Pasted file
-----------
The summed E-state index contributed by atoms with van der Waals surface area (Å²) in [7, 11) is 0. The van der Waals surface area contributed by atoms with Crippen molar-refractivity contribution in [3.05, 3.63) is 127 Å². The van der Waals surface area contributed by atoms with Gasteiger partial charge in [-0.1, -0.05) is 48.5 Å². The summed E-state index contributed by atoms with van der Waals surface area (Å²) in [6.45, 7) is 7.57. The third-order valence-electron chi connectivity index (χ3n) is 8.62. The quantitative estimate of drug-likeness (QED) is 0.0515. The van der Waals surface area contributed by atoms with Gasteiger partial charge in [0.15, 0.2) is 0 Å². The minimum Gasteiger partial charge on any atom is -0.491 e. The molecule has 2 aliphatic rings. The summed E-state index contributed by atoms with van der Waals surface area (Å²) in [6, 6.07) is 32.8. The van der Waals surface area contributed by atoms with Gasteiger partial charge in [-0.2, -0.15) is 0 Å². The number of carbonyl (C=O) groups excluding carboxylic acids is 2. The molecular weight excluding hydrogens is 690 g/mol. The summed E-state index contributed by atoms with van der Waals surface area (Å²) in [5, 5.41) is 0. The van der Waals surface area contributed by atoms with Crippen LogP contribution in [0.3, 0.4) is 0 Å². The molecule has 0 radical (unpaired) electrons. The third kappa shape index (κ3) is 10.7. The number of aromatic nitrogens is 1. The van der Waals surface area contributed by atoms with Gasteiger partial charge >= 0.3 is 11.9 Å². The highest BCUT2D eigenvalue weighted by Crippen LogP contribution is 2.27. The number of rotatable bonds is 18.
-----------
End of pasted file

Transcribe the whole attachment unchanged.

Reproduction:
The summed E-state index contributed by atoms with van der Waals surface area (Å²) in [7, 11) is 0. The van der Waals surface area contributed by atoms with Crippen molar-refractivity contribution in [3.05, 3.63) is 127 Å². The van der Waals surface area contributed by atoms with Gasteiger partial charge in [-0.1, -0.05) is 48.5 Å². The summed E-state index contributed by atoms with van der Waals surface area (Å²) in [6.45, 7) is 7.57. The third-order valence-electron chi connectivity index (χ3n) is 8.62. The quantitative estimate of drug-likeness (QED) is 0.0515. The van der Waals surface area contributed by atoms with Gasteiger partial charge in [0.15, 0.2) is 0 Å². The minimum Gasteiger partial charge on any atom is -0.491 e. The molecule has 2 aliphatic rings. The summed E-state index contributed by atoms with van der Waals surface area (Å²) in [6, 6.07) is 32.8. The van der Waals surface area contributed by atoms with Gasteiger partial charge in [-0.2, -0.15) is 0 Å². The number of carbonyl (C=O) groups excluding carboxylic acids is 2. The molecular weight excluding hydrogens is 690 g/mol. The summed E-state index contributed by atoms with van der Waals surface area (Å²) in [5, 5.41) is 0. The van der Waals surface area contributed by atoms with Crippen LogP contribution in [0.3, 0.4) is 0 Å². The molecule has 0 radical (unpaired) electrons. The third kappa shape index (κ3) is 10.7. The number of aromatic nitrogens is 1. The van der Waals surface area contributed by atoms with Gasteiger partial charge >= 0.3 is 11.9 Å². The highest BCUT2D eigenvalue weighted by Crippen LogP contribution is 2.27. The number of rotatable bonds is 18.